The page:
What is your formula?
What brand of baby formula you have given your child?
What can you say about it? Is your child accepted it or not?
I gave my 2 boys the same formula as prescribed by their Paediatrician, S-26 Gold, and I did not encountered any problems. I am just grateful that my kids are very accepting in regards with their milk.
Share your stories or comments about the formula.
This is a new question in the same thread: what is the best alternative for dairy-based formula (for an infant who cannot seem to keep down dairy-based products)?
I've heard a lot of concern over soy based formula so, personally, I would stay away from this. I would actually try a goat milk based formula, as goat milk is much more tolerable than cow milk. The reason for this is because a cow has 4 stomachs to digest it's mother's milk. A goat only has one (as do we) so goat milk is easier for us to digest.
Dr. Sears has a good article on feeding infants goat milk formula.
And here's a great recipe for raw goat milk formula inspired by the Weston A. Price foundation.
I know you had some concerns that bub may have autism and until you rule this out I would highly suggest that you do what you can to help your daughter continue lactating so that bub can have the absolute best food for humans. If this just is not possible, then my next choice would be creating a homemade raw goat milk formula.
Hope this helps.
Originally Posted by proudmumof2boys
We started with good old Similac, and in the past 2 months went over to Enfamil, she tolerates this a bit better. I'm truly worried about soy, which her paediatrician has suggested.
Thank you for the info, Kate. I will definitely look into the Dr. Sears article; I am not too brave when it comes to things like making our own milk, but I will check and see what all this entails. I was encouraged that Elizabeth at least got breast milk for the first month, but her mum was afraid to continue once she got her fever with the mastitis. Even so, it was so hard for her stop expressing, her poor breasts would leak at a moments notice, heaven forbid she would stoop over to pick up something! I'm so grateful she is past all that now, it was a rough time for mum, she felt very guilty having to give up the breast milk for Elizabeth.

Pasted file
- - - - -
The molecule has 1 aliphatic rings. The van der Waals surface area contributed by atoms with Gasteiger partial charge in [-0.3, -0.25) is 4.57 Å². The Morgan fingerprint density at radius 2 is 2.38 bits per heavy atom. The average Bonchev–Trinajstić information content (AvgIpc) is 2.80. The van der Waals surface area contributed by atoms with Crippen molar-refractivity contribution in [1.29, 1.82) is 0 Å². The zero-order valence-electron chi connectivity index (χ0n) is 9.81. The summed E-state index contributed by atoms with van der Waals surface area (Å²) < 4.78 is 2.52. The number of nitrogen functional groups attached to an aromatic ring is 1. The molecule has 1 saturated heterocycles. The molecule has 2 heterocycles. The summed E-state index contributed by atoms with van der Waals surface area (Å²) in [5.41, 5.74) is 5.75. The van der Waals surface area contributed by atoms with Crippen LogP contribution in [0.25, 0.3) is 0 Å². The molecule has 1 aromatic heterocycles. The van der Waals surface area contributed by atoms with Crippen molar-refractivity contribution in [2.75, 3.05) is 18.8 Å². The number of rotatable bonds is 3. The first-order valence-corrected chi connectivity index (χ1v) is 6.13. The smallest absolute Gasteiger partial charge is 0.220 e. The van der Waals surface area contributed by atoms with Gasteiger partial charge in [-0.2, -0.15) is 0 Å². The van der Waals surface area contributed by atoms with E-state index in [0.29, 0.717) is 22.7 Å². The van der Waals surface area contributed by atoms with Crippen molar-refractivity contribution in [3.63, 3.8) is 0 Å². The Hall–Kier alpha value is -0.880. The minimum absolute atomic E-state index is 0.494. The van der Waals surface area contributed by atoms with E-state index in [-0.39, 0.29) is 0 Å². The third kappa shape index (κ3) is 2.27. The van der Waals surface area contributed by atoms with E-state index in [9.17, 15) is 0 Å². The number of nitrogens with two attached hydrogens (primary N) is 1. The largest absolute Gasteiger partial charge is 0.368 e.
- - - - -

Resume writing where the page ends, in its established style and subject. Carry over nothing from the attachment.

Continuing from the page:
You'll have to do what works best for you and Elizabeth, but also know that you've only got 4 more months and then she should be able to graduate to goat milk with nothing added (or cow milk, but it sounds like she doesn't do cow milk very well). The Meyenburg Goat Milk has a very strong "goaty" flavor, so we avoid that and go with either raw goat milk from a local dairy goat breeder or milk that is sold at our local grocery store that is not ultra-pasteurized (it is pasteurized) and has an expiration date that is at least 2 weeks out. The longer the milk sits, the more goaty it will taste. However, goat milk that is less than 24 hours old tastes better than cow milk. When we get it raw, we freeze it immediately and then defrost a quart at a time by placing the container in warm water.
My 3rd baby was very sensitive to cow milk and would throw it up, so once I stopped breastfeeding (around 2 1/2 years of age) I transitioned him onto goat milk. In fact he was so sensitive to the lectins in cow milk that he would react to the predigested cow milk lectins that he got through my breastmilk. Needless to say I didn't have any dairy for 2 1/2 years, while I was breastfeeding him.
If you're concerned about possible autism or behavioral concerns I would definitely stay away from soy as the soy beans are tumbled in aluminum vats and can pick up high amounts of aluminum which can be a cause of autism. Sadly aluminum is very hard to avoid because it's in places you wouldn't normally think it would be.
And if your daughter has another baby, it's important to know that the best way to resolve mastitis is to tuck baby in next to you, even if you have fever, and let her breastfeed as much as she possibly can and in different positions to help alleviate the plugged milk ducts. Warm compresses and warm water from a bath or shower can also help to drain the ducts better, but breastfeeding is super important during that time.
And when you want to stop breastfeeding you can wrap cabbage leaves around the breast. Just take a fresh cabbage leaf, and crumple it a little to release some of the juice, and then wrap the breast in cabbage leaves. This will help to dry up the milk.